Hyperinsulinemia does not cause de novo capillary recruitment in rat skeletal muscle

Research output: Contribution to journalJournal articleResearchpeer-review


  • Thorbjörn Åkerström
  • Daniel Goldman
  • Franciska Nilsson
  • Stephanie L Milkovich
  • Graham M Fraser
  • Christian Lehn Brand
  • Hellsten, Ylva
  • Christopher G Ellis

Objective: The effect of insulin on blood flow distribution within muscle microvasculature, has been suggested to be important for glucose metabolism. However, the "capillary recruitment" hypothesis is still controversial and relies on studies using indirect contrast-enhanced ultrasound (CEU) methods.

Methods: We studied how hyperinsulinaemia effects capillary blood flow in rat extensor digitorum longus (EDL) muscle during euglycaemic hyperinsulinaemic clamp using intravital video microscopy (IVVM). Additionally, we modelled blood flow and microbubble distribution within the vascular tree under conditions observed during euglycaemic hyperinsulinaemic clamp experiments.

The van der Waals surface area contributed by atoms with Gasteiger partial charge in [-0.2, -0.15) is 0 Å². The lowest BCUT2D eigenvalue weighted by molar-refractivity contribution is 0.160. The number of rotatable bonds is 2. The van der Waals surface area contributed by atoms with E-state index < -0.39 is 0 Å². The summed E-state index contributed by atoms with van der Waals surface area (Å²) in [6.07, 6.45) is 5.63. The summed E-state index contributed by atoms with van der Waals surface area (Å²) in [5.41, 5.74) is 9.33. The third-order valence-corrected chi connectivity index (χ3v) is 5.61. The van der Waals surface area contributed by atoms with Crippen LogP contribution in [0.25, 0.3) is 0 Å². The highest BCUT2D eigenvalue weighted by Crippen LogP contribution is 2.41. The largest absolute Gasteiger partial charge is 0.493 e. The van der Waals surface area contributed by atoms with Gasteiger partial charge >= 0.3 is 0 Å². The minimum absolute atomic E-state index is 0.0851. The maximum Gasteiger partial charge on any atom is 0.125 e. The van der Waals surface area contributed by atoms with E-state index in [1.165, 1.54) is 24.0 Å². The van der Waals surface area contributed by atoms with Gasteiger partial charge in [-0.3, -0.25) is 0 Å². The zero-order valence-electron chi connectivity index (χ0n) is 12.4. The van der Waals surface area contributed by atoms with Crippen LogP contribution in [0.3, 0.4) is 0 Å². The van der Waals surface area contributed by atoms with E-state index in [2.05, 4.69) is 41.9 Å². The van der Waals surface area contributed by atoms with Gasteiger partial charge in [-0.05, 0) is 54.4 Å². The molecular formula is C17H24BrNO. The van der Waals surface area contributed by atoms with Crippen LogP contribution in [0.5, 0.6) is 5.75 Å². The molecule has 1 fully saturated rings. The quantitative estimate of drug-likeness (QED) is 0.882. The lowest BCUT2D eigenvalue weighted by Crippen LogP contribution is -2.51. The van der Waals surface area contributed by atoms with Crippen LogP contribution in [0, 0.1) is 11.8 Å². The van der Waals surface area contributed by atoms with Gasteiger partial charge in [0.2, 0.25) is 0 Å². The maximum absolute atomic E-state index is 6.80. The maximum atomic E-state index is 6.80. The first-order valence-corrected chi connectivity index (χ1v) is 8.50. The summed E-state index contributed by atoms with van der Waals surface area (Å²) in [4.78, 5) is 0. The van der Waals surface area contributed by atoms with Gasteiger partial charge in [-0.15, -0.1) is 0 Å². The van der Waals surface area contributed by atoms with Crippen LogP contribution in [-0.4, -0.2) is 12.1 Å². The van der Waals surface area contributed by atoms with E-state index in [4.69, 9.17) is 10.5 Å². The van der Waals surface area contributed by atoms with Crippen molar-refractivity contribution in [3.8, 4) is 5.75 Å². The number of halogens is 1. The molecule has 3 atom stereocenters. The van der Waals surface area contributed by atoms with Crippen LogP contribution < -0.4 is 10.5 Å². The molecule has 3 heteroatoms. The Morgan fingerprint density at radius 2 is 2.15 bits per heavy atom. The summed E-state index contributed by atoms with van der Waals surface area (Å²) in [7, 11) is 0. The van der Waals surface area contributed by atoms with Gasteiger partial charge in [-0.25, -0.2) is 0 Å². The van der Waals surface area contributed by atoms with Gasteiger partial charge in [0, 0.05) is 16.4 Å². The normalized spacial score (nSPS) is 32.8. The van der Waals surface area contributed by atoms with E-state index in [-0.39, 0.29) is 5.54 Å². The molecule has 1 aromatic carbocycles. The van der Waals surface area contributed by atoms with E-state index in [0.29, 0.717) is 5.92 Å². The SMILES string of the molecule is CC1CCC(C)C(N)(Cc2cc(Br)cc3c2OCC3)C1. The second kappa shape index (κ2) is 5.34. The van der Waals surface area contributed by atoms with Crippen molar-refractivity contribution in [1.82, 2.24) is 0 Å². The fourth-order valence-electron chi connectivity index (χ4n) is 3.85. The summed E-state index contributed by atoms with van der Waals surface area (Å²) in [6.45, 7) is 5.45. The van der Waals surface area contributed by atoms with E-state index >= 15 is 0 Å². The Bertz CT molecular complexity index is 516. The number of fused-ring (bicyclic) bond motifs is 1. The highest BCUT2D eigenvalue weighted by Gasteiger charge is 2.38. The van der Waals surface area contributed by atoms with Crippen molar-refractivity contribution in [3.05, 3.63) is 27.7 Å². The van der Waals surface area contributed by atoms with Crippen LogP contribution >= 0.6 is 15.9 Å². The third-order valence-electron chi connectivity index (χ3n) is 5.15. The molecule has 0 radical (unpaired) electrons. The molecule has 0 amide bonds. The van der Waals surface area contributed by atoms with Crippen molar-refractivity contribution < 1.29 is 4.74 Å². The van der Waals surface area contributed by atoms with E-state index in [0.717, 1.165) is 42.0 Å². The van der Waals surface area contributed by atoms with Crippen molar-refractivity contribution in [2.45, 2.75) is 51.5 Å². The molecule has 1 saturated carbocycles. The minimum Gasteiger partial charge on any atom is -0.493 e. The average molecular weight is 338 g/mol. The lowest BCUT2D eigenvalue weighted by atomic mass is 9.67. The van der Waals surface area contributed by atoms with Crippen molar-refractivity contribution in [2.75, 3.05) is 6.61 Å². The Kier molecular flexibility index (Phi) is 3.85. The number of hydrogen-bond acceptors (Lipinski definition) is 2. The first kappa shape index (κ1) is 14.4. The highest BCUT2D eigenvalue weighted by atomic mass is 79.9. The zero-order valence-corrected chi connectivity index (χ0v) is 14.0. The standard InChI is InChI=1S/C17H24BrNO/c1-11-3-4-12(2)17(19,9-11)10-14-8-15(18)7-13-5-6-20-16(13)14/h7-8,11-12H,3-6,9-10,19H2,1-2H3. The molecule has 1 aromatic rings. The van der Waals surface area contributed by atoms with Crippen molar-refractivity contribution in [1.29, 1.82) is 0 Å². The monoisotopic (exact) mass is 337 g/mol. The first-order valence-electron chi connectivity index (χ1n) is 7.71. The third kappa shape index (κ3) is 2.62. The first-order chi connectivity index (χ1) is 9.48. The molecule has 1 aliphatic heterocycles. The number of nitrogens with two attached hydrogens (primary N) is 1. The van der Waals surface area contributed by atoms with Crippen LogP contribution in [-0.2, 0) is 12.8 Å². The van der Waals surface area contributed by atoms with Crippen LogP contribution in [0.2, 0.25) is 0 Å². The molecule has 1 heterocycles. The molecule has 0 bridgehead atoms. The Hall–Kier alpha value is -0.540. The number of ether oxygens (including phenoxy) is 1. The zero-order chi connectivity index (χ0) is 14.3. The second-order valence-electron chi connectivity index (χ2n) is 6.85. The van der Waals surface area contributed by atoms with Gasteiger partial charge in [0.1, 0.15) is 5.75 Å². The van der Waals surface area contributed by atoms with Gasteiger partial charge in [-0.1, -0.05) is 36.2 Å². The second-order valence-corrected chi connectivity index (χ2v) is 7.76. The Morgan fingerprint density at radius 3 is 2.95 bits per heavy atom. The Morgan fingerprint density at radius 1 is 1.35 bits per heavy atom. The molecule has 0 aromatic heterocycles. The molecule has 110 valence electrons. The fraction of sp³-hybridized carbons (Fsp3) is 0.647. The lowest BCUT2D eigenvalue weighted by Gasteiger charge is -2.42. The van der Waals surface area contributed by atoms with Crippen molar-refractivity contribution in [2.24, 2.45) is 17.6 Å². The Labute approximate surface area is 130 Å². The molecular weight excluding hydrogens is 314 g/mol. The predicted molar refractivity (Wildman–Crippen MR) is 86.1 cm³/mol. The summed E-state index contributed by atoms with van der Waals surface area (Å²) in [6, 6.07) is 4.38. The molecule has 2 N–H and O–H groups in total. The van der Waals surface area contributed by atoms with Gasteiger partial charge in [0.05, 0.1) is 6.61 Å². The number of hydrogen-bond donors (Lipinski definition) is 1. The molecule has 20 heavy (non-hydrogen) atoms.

Results: Euglycaemic hyperinsulinaemia caused an increase in erythrocyte (80±25%, p<0.01) and plasma (53±12%, p<0.01) flow in rat EDL microvasculature. We found no evidence of de novo capillary recruitment within, or among capillary networks supplied by different terminal arterioles; However, erythrocyte flow became slightly more homogenous. Our computational model predicts that a decrease in asymmetry at arteriolar bifurcations causes redistribution of microbubble flow among capillaries already perfused with erythrocytes and plasma, resulting in 25% more microbubbles flowing through capillaries.

Conclusions: Our model suggests increase in CEU signal during hyperinsulinaemia reflects a redistribution of arteriolar flow and not de novo capillary recruitment. IVVM experiments support this prediction showing increases in erythrocyte and plasma flow and not capillary recruitment.

Original languageEnglish
Article numbere12593
Issue number2
Number of pages15
Publication statusPublished - 2020

Bibliographical note

© 2019 John Wiley & Sons Ltd.

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